Media War Erupts Between Saudi Arabia And Egypt

FILE - In this Aug. 26, 2015 file photo, Egyptian President Abdel-Fattah el-Sissi, center, reviews honor guards, as he takes part in a wreath laying ceremony at the Tomb of Unknown Soldier outside of Kremlin wall in Moscow, Russia. Seeking to improve the country's image, authorities in Egypt are pulling …
AP/Ivan Sekretarev/Pool

JAFFA, Israel – A media war erupted between Egypt and Saudi Arabia after Egypt voted in favor of a Russian proposal during the last UN Security Council session on Syria.

Saudi Arabia and its allies expressed deep disappointment that the Egyptian President Abdul Fatah al-Sissi (pictured) stood with Russia at the UNSC despite the substantial financial aid that Egypt receives from Saudi Arabia, particularly after the historic visit of Saudi King Salman to Egypt a few months ago.

Saudi Arabia’s UN ambassador criticized the Egyptian vote as painful. The representatives of other Arab nations also slammed Egypt and the Sissi government for the vote.

In response to the Egyptian vote, the Saudi oil company Aramco announced that it would end the supply of Saudi oil to Egypt, leading the Egyptian government to seek alternatives in Kuwait, Algeria and even Venezuela.

Lamis Alhadidi, a prominent Egyptian journalist affiliated with the Sissi administration, responded with a rebuke of Saudi Arabia, saying, “Salman, you don’t punish Sissi and you don’t restrict his hand.”

Another Egyptian journalist, Ibrahim Issa, criticized Saudi Arabia and blamed the kingdom for causing the multiple crises currently engulfing the Arab nations. Issa claimed on his television show that “everything that’s happening in Syria, in Iraq, in Yemen – wars and disasters – this is all the creation of the Wahabist policy. Saudi Arabia is part of everything that’s happening.”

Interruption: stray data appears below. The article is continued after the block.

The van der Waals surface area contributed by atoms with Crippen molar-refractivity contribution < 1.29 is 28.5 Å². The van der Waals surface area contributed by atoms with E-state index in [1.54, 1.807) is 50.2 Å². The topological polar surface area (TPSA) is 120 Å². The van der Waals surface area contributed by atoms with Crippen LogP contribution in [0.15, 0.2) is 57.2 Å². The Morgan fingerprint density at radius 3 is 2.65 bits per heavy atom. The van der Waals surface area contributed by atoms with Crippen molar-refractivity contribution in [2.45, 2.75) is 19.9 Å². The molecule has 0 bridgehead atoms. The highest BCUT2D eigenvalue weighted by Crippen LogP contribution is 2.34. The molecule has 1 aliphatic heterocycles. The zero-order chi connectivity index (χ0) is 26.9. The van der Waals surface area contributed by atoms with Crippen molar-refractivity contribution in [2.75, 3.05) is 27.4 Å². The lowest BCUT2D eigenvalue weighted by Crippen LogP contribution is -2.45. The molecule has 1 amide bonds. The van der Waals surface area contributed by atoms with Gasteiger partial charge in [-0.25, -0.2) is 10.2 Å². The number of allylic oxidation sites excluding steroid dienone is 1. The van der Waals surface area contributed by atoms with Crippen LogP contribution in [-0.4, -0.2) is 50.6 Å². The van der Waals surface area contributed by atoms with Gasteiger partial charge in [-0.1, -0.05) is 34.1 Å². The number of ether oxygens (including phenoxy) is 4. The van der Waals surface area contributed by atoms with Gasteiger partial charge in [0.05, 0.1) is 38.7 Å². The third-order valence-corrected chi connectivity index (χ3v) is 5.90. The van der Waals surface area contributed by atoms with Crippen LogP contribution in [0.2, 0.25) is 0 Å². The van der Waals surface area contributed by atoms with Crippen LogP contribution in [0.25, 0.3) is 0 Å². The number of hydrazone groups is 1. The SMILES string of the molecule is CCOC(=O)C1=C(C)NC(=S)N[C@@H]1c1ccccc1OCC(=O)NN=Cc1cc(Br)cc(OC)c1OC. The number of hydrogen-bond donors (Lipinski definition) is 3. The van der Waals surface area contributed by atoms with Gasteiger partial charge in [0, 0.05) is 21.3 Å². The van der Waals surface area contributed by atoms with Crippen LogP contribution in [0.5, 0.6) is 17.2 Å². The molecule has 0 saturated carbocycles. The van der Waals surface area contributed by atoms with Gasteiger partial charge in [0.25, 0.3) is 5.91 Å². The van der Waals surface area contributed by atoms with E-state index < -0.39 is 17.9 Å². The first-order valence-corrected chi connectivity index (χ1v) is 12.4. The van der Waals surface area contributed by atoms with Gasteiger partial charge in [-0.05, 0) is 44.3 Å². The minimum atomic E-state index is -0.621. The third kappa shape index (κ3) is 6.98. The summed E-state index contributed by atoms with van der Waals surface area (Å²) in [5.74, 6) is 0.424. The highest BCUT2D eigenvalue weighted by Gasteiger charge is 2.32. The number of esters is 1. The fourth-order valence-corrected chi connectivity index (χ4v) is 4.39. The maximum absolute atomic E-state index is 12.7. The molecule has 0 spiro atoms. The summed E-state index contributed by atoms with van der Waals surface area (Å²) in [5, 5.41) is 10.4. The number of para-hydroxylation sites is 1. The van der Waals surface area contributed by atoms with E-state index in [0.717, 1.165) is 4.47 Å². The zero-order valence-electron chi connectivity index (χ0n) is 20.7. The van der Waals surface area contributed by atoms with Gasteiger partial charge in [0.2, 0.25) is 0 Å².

The journalist Wael Alabrashy, also affiliated with the Egyptian government, was outraged over the claims of the Saudi ambassador to the UN that it hurt to see countries like Malaysia and Senegal supporting a French proposal calling for a ceasefire while Egypt chose instead to support the Russian proposal. Alabrashy demanded Saudi Arabia’s representatives apologize for the ambassador’s comments.

“Egypt’s position is independent,” said Alabrashy. “The Saudis have the right to take their own stance, but no one should be preaching to us with the claim that Malaysia and Senegal supported the Arab stance more than Egypt did, as the Saudi ambassador said.”

Meanwhile, some opponents of the Egyptian government and supporters of Saudi Arabia began using a hashtag on social media: “Egypt_voted_for_Russia’s_proposal.”

One user named Waleed posted a video from a discussion on Saudi television in which the pundits attacked Egypt and claimed that the country was up for purchase: “Turkey stood next to us because we didn’t try to buy her for a little rice. But those who we tried to buy with a little rice sold out in New York for a few lentils.”

Another user named Reem posted, “How do we expect loyalty from Sissi who violated the oath, who betrayed Allah, his homeland and his presidency? How do you expect from someone who did what he did to the Egyptians to sympathize with the Syrians?”

Khaled Alalkami posted that “Egypt’s next extortion will be an attempt to draw closer to Iran. Egypt supported the Iraqi president El Maliki, she supported the Shia militias, she supported Assad’s army and she didn’t condemn the law passed by Congress (allowing for Saudi Arabia to be sued by victims of the 9/11 terror attack) and at the moment she supports the Russian-Iranian initiative.”

Muhammad Albishr painted a picture of Egypt’s vote in the UNSC as a position that “opposes all the values of brotherhood, Islam, Arabs and humanity. This is support for the Zionist stance that wants to see Assad survive.”


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